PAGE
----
As explained above, cliff foxes are much better off than beach foxes. As a result, they are able to feed larger litters. It is not uncommon to come across litters of 12 cubs on cliff territories, whereas on beaches, litters do not exceed 3 or 4 cubs.

Cette information est très importante, car cela signifie par exemple que les renards des plages sont plus sensibles au dérangement. Les interactions avec les humains doivent alors être limitées pour leur permettre de trouver de la nourriture et de nourrir leurs petits.

Famille de renard polaire à Hornstrandir
Arctic Fox family in summer

6. The highest density of Arctic Fox in the world is in Hornstrandir

Hornstrandir is a veritable Arctic Fox paradise in Iceland. This refuge, where hunting is banned, has the highest density of Arctic Foxes in the world!
The Arctic Fox almost became extinct in Iceland in the 1970s. So much so that the population fell below 1,000 individuals. Today, thanks in particular to its protected status in the Hornstrandir nature reserve, the Icelandic Arctic Fox population is estimated at between 7,000 and 10,000 individuals.

Hornstrandir Arctic Fox population is the densest in the world, but it is also a stable population. Predators are generally territorial animals. That’s why there can’t be more foxes than territories available in the reserve. So what happens to the foxes that don’t have a territory? They generally leave to colonise the Westfjords and the rest of Iceland. In conclusion, Hornstrandir is a kind of reservoir that guarantees the survival of Iceland’s Arctic Foxes.


7. The Icelandic Arctic Fox has no predator

In colonising Iceland, the Arctic Fox has executed a perfect plan: find an island with abundant prey and no other predators!

The polar bears left Iceland at the end of the last ice age. Foxes therefore lived on the island for around 10,000 years without any predators. A dream situation until the arrival of the first humans on the island: the Vikings! The Icelandic Arctic Fox then once again found itself predated by humans, who hunted it mainly for its fur.

Finally, it should be pointed out that we regularly see eagles or ravens eating foxes. But in this case, the fox was already dead. As these predators are also scavengers, they do not hesitate to eat dead foxes.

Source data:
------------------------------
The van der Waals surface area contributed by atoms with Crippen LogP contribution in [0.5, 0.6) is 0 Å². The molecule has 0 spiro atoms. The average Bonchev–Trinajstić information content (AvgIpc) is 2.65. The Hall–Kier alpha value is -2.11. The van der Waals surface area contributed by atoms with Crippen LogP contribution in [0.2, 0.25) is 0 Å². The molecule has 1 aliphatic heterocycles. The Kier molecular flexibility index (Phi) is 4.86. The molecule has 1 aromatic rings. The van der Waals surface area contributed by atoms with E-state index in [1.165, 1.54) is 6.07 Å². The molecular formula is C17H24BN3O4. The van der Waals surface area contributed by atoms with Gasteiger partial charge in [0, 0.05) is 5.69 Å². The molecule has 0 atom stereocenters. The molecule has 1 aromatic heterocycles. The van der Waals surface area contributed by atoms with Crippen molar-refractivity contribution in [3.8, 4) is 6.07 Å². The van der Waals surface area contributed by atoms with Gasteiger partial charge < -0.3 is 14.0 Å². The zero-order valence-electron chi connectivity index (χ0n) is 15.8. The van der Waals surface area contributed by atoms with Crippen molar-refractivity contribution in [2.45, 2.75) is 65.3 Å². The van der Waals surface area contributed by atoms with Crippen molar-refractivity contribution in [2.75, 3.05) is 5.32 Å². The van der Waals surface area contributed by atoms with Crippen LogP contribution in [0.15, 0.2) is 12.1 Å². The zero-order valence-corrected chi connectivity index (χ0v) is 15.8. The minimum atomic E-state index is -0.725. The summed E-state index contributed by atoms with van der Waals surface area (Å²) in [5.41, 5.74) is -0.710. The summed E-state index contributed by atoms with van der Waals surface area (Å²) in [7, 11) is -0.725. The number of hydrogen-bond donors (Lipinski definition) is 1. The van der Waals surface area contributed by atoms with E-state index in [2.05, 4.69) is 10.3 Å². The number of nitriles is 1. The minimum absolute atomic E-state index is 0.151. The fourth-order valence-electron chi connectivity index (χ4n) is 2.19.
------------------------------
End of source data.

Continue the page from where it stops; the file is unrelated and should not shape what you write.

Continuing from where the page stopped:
Renard polaire islandais blanc
White Icelandic Arctic fox

8. Some fox dens have been in use for 300 years

The Arctic Fox’s only refuge from bad weather and danger is its burrow. Arctic Foxes use their dens from generation to generation, improving their inhabitants every year. Some dens, over 3 centuries old, have up to 150 entrances and exits.
In their dens, Icelandic Arctic Foxes can survive for several weeks without food. This is the technique they use to limit their energy expenditure in winter, during storms and in extreme conditions. They only come out of their dens when absolutely necessary. That’s why it’s so important for foxes to eat enough during the summer and build up their fat reserves (which can amount to 50% of their body weight).

In Iceland, these historic dens are unfortunately known to hunters, which facilitates predation and endangers the species.

Terrier de renard polaire islandais
Icelandic Arctic Fox den

9. Arctic Foxes survive extreme temperatures

Arctic Fox fur is one of the most effective in the animal kingdom! It allows it to withstand temperatures of around -50°C. A quick comparison between the red fox and the Arctic Fox shows that the latter has physically adapted to the extreme conditions: its ears and muzzle are shorter to limit heat loss, its size is smaller to limit energy requirements and its paws are covered in fur, including underneath, to protect it from the cold.

Finally, Arctic Foxes are also in the habit of rolling up in a ball to protect themselves from the wind. By tucking their heads behind their thickly furred tails, they are better able to retain heat.

Renard polaire islandais en hiver
Icelandic Arctic fox in winter

10. The Arctic Fox population in Iceland does not vary

Unlike other Arctic regions, where the Arctic Fox depends mainly on lemmings, the Icelandic Arctic Fox feeds primarily on seabirds. This is an important difference! In other words, they have a cycle with periods of abundance and high reproduction, and periods of scarcity and low reproduction. These cycles inevitably have an impact on Arctic Foxes, which reproduce very little during periods of scarcity, due to the lack of lemmings to feed their young.

In Iceland, foxes that feed on seabirds do not experience these variations. Every year, the Arctic Fox occupies the same territories, benefits from the same prey (seabirds) and reproduces to a greater or lesser extent depending on the richness of the territory.

In short, Iceland is the Arctic Fox’s dream territory! Prey is systematically abundant and periods of dearth are rare.

Renard polaire à Hostrandir
Common murre eaten by an arctic fox


As you can see, the Icelandic Arctic Fox is a species that has adapted to a new environment to take advantage of the richness of Icelandic nature. We are passionate about this species and offer photo tours in Iceland. If you would like to join us on our adventures, please contact us using the form.